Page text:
Now the two have made a big leap toward cracking one of the biggest mysteries in astrophysics—why the corona, or plasma surrounding the sun, is so much hotter than the sun's surface.

The coronal heating problem, as it is known, is important because the corona is the source of solar wind, which is responsible for the northern and southern lights and can also disrupt telecommunications and power grids. "Satellites can be slowly pushed out of their orbits if they're deflected by the solar wind so if we can better understand the cause, we can create better models for space weather," says Savin, referring to conditions beyond the atmosphere.

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High-Tech VASIMR Rocket Engine Could Tackle Mars Trips, Space Junk and More

By Leonard David,'s Space Insider Columnist | November 19, 2013 07:01am ET

Former astronaut Franklin Chang-Díaz leads Ad Astra Rocket Co. and highly charged work on the Variable Specific Impulse Magnetoplasma Rocket (VASIMR) engine.
Credit: Ad Astra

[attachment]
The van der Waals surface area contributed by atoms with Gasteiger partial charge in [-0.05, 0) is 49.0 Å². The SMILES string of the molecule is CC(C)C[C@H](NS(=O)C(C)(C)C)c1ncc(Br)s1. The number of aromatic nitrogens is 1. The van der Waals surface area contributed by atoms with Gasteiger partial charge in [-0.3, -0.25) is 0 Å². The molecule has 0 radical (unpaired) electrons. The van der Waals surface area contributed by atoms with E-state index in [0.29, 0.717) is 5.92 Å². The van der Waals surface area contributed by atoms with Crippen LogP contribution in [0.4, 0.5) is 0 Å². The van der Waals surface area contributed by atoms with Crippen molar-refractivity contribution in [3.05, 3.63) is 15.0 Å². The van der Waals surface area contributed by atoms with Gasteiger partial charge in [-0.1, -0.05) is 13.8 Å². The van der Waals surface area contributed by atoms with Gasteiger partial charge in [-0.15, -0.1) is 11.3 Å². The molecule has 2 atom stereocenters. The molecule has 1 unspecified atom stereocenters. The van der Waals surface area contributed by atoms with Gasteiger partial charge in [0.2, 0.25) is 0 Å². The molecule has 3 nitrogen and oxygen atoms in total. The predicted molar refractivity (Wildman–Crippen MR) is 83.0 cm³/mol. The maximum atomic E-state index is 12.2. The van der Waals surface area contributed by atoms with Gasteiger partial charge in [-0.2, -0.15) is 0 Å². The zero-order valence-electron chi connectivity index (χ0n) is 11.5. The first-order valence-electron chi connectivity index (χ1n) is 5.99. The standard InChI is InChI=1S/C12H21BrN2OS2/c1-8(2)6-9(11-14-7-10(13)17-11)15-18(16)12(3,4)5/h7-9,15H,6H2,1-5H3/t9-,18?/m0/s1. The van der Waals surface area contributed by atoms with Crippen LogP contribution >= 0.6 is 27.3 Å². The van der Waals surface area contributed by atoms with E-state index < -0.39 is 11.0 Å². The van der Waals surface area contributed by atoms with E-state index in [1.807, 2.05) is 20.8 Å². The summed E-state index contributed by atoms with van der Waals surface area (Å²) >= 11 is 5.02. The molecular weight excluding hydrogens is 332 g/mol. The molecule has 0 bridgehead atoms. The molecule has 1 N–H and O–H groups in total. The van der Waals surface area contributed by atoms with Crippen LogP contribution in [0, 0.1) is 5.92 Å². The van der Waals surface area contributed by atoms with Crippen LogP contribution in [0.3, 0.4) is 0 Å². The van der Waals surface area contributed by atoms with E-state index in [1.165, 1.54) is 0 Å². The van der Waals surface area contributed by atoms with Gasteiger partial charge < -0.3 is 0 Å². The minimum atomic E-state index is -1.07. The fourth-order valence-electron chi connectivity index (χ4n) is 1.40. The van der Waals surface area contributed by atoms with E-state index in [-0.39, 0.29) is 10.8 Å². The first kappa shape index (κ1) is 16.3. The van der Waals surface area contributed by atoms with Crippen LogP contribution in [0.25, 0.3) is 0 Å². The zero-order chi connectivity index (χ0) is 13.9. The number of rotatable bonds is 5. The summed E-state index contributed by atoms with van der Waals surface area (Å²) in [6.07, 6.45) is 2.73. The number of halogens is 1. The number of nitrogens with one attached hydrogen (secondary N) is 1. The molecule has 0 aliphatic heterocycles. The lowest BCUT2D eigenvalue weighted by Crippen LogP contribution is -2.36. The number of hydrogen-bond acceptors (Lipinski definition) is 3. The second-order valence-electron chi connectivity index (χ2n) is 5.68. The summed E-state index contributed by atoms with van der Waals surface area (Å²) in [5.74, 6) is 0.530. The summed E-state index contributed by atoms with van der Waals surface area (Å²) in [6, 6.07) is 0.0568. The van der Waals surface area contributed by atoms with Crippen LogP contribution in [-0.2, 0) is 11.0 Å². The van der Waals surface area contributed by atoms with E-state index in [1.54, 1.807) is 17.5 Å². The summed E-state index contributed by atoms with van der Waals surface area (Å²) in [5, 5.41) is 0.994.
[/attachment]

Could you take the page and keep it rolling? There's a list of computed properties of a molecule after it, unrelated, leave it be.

Scientists are making progress on an advanced space propulsion system aimed at a variety of uses, including reboosting space stations, cleaning up space junk and powering superfast journeys that could reach Mars in less than two months.

Led by former NASA astronaut Franklin Chang-Díaz, Ad Astra Rocket Co. is developing the versatile, high-tech engine, which is known as the Variable Specific Impulse Magnetoplasma Rocket, or VASIMR for short.

Engine work has been underway for more than 25 years, and is based on NASA and U.S. Department of Energy research and development in plasma physics and space propulsion technology. Commercializing the VASIMR electric propulsion engine is the flagship project of Ad Astra, which has been in business for nine years and has invested $30 million to date to mature the concept.

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Russia starts ambitious super-heavy space rocket project

Published time: November 17, 2013 03:26

The Buran orbiter landing at the Baikonur space center.
(RIA Novosti / Alexander Mokletsov)
On the 25th anniversary of the historic flight of the Soviet space shuttle Buran, Russia’s Roscosmos space agency has formed a working group to prepare “within weeks” a roadmap for the revival of the Energia super-heavy booster rocket.

The group led by Oleg Ostapenko, the new head of Roscosmos Federal Space Agency, is set to draw up proposals on the design of a super-heavy launch vehicle capable of delivering up to 100 tonnes of payload to the baseline orbit, former Soviet minister of general machine building, Oleg Baklanov, said on Friday.